Bridgestone World Solar Challenge

The Bridgestone World Solar Challenge, or BWSC, is the world's most well-known solar-powered car race. A biennial road race covering 3021 kilometers through the Australian Outback, from Darwin in the North to Adelaide in the South of Australia. The race was created to foster the development of experimental, solar-powered vehicles.



DAYS

HOURS

MINUTES

SECONDS


The next edition of the race will start on Sunday the 13th of October 2019.


FOLLOW OUR JOURNEY THROUGH AUSTRALIA

You can follow our journey on several different platforms:


SOCIAL MEDIA

You can expect the most frequent updates on the Facebook/Instagram Story and Twitter. 

FACEBOOK INSTAGRAM TWITTER LINKEDIN

LIVESHOW

From the middle of the Australian outback, we'll be airing a liveshow every day of the race! We're setting up a table, 4 camera's and even a satellite connection to bring you a 10-15 minute update about our journey through the outback. We'll talk about challenges & achievements of the day, but also leave some room for some fun team content.

The liveshows air daily at 8 PM (Belgian Time) on our Facebook page. The spoken language is Dutch and will not be subtitled.





NEWSLETTER

During the race, we send out a daily newsletter to report on our progress & adventures of the raceday.

Don't forget to sign up for our newsletter: you can find the link at the bottom of this page.



MORE INFORMATION ABOUT THE RACE

Teams from around the world take part in the race, most of which come from universities. The race has a 32-year history with 13 editions taking place after the first one in 1987. The first solar car to ever win the race was the General Motor's Sunraycer, who drove an average speed of 66.9 km/h.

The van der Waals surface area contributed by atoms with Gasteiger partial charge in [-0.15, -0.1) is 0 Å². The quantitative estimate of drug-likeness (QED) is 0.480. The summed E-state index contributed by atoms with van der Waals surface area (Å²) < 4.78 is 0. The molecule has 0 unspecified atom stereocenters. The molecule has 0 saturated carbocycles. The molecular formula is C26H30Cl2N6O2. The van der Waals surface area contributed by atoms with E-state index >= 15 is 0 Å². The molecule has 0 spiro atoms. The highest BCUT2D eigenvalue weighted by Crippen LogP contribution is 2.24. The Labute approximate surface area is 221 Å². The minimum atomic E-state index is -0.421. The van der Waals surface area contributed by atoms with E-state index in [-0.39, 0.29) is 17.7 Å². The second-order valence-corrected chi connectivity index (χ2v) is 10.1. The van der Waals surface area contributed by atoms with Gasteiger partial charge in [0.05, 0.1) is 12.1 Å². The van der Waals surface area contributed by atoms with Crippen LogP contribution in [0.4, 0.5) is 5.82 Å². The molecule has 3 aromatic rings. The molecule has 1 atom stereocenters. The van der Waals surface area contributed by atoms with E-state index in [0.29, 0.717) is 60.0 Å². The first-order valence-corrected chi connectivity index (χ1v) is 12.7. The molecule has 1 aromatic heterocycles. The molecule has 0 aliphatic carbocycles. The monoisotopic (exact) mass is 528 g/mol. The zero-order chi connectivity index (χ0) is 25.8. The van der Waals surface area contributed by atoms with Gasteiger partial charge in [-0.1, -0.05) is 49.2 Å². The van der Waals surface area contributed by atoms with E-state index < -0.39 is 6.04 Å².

General Motor's Sunraycer, the first solar car to ever win the BWSC.

General Motor's Sunraycer, the first solar car to ever win the BWSC.

Since 2013, the race has two classes: one of which the "Challenger Class". Challengers are one-seated solar vehicles, built for efficiency. They do not carry anything that does not directly contribute to the speed and efficiency of the solar car, for example airconditioning for the pilot. The second class is the "Cruiser Class", where practically usable and ideally road-legal, multi-seater solar vehicles are built. Both classes have a different set of rules, to ensure a safe and fair race. It is in the first class, the Challenger Class, that the Agoria Solar Team has been taking part for over 15 years.

Solar car in the "Challenger Class"Solar car in the "Cruiser Class"


In the 2019 edition, 52 teams from all over the world will be driving from Darwin to Adelaide. Among these teams are many of the world's biggest and most prestigious universities, such as TU Delft, Stanford, MIT, ... 

The next edition will start on Sunday the 13th of October 2019. You can follow our journey through the Australian outback on our social media channels: Facebook, Instagram, LinkedIn & Twitter.


Want to find out more about the Bridgestone World Solar Challenge? Take a look at their website!

 



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